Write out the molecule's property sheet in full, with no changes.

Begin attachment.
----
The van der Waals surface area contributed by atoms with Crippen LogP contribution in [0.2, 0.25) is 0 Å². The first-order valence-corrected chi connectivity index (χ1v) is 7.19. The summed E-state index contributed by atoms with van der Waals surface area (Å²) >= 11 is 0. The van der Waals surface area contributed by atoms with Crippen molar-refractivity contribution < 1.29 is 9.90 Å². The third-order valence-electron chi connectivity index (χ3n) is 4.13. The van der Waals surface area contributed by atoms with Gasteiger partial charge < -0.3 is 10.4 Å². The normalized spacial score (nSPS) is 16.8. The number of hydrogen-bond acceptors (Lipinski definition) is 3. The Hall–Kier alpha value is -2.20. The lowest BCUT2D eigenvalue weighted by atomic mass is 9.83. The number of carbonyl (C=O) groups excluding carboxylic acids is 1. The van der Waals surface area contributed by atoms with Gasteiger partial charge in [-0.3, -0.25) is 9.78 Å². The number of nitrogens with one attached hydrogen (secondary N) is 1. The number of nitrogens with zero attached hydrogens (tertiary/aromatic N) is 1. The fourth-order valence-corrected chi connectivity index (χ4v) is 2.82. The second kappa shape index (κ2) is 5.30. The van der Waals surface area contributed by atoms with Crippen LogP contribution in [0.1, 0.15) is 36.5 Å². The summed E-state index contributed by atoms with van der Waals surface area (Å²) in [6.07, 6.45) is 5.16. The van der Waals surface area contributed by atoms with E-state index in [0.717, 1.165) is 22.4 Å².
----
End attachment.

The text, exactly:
The van der Waals surface area contributed by atoms with Crippen LogP contribution in [0.2, 0.25) is 0 Å². The first-order valence-corrected chi connectivity index (χ1v) is 7.19. The summed E-state index contributed by atoms with van der Waals surface area (Å²) >= 11 is 0. The van der Waals surface area contributed by atoms with Crippen molar-refractivity contribution < 1.29 is 9.90 Å². The third-order valence-electron chi connectivity index (χ3n) is 4.13. The van der Waals surface area contributed by atoms with Gasteiger partial charge < -0.3 is 10.4 Å². The normalized spacial score (nSPS) is 16.8. The number of hydrogen-bond acceptors (Lipinski definition) is 3. The Hall–Kier alpha value is -2.20. The lowest BCUT2D eigenvalue weighted by atomic mass is 9.83. The number of carbonyl (C=O) groups excluding carboxylic acids is 1. The van der Waals surface area contributed by atoms with Gasteiger partial charge in [-0.3, -0.25) is 9.78 Å². The number of nitrogens with one attached hydrogen (secondary N) is 1. The number of nitrogens with zero attached hydrogens (tertiary/aromatic N) is 1. The fourth-order valence-corrected chi connectivity index (χ4v) is 2.82. The second kappa shape index (κ2) is 5.30. The van der Waals surface area contributed by atoms with Crippen LogP contribution in [0.1, 0.15) is 36.5 Å². The summed E-state index contributed by atoms with van der Waals surface area (Å²) in [6.07, 6.45) is 5.16. The van der Waals surface area contributed by atoms with E-state index in [0.717, 1.165) is 22.4 Å².